PubMed ID
30124193 View in PubMed
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Preventing introduction of livestock associated MRSA in a pig population--benefits, costs, and knowledge gaps from the Swedish perspective.

https://arctichealth.org/en/permalink/ahliterature269567
Source
PLoS One. 2015;10(4):e0122875
Publication Type
Article
Date
2015
Author
Sören Höjgård
Olov Aspevall
Björn Bengtsson
Sara Hæggman
Maria Lindberg
Kristina Mieziewska
Svante Nilsson
Helle Ericsson Unnerstad
Diana Viske
Helene Wahlström
Source
PLoS One. 2015;10(4):e0122875
Date
2015
Language
English
Publication Type
Article
Keywords
Animals
Humans
Livestock - microbiology
Methicillin-Resistant Staphylococcus aureus - isolation & purification
Staphylococcal Infections - epidemiology - veterinary
Sus scrofa - microbiology
Sweden - epidemiology
Swine - microbiology
Swine Diseases
Abstract
Antibiotic resistance is a growing concern in human, as well as in veterinary medicine. Part of the problem concerns how to respond to the risk presented by animal reservoirs of resistant bacteria with the potential of spreading to humans. One example is livestock associated methicillin-resistant Staphylococcus aureus (LA-MRSA). In countries where LA-MRSA is endemic in the pig population, people in contact with pigs have a higher risk of being colonised with LA-MRSA, and persons from this group are subjected to precautionary measures when visiting health care facilities. In the present study, it is assumed that, if LA-MRSA was introduced to the Swedish pig population, the prevalence in the risk groups would be the same as in Denmark or the Netherlands (two countries with low human prevalence that have implemented measures to detect, trace and isolate human LA-MRSA cases and, therefore, have comprehensive data with good coverage regarding prevalence of LA-MRSA), and that similar interventions would be taken in Swedish health care facilities. It is also assumed that the Swedish pig population is free of MRSA or that the prevalence is very low. We analyse if it would be efficient for Sweden to prevent its introduction by testing imported live breeding pigs. Given that quarantining and testing at import will prevent introduction to the pig population, the study shows that the preventive measures may indeed generate a societal net benefit. Benefits are estimated to be between € 870 720 and € 1 233 511, and costs to € 211 129. Still, due to gaps in knowledge, the results should be confirmed when more information become available.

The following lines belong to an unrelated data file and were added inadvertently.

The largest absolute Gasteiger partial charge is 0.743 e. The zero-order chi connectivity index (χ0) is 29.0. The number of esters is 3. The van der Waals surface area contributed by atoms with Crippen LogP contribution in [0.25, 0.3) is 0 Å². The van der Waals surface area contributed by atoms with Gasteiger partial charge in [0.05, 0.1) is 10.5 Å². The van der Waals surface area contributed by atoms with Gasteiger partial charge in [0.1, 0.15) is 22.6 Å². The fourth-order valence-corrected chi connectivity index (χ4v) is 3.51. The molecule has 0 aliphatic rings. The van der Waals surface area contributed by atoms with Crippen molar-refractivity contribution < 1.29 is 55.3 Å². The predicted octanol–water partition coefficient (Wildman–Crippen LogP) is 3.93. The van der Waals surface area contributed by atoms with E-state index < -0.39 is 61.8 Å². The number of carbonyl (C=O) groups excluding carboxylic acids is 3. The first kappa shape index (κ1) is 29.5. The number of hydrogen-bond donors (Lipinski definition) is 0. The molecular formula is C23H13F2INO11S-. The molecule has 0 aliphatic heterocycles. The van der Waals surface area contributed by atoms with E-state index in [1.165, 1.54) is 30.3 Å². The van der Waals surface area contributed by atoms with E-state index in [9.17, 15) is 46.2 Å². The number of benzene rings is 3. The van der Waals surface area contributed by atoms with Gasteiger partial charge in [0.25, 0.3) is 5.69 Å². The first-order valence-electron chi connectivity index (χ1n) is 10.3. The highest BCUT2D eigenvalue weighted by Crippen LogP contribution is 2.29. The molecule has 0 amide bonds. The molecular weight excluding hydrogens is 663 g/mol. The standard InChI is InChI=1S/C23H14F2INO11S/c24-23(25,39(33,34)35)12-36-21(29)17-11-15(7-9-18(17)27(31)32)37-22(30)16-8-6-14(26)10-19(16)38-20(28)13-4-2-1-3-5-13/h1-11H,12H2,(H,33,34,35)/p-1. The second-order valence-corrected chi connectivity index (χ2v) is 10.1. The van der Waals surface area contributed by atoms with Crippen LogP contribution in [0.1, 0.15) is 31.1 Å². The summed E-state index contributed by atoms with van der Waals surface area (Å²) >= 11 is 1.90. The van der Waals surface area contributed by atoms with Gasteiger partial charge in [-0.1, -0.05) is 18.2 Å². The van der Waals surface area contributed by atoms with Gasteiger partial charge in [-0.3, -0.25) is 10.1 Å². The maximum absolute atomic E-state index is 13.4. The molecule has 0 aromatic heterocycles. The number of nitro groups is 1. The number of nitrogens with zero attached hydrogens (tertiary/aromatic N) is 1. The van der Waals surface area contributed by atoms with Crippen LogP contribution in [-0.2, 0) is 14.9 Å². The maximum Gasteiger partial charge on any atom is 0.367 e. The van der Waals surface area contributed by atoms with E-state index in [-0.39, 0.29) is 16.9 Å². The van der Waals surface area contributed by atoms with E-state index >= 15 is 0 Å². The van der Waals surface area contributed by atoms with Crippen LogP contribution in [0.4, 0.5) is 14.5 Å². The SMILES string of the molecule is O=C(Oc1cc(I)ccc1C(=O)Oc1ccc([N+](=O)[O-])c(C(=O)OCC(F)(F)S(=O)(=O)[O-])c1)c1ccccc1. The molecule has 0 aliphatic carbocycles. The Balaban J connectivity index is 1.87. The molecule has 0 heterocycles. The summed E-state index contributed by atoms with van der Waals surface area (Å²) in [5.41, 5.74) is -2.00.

Notes
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PubMed ID
25923329 View in PubMed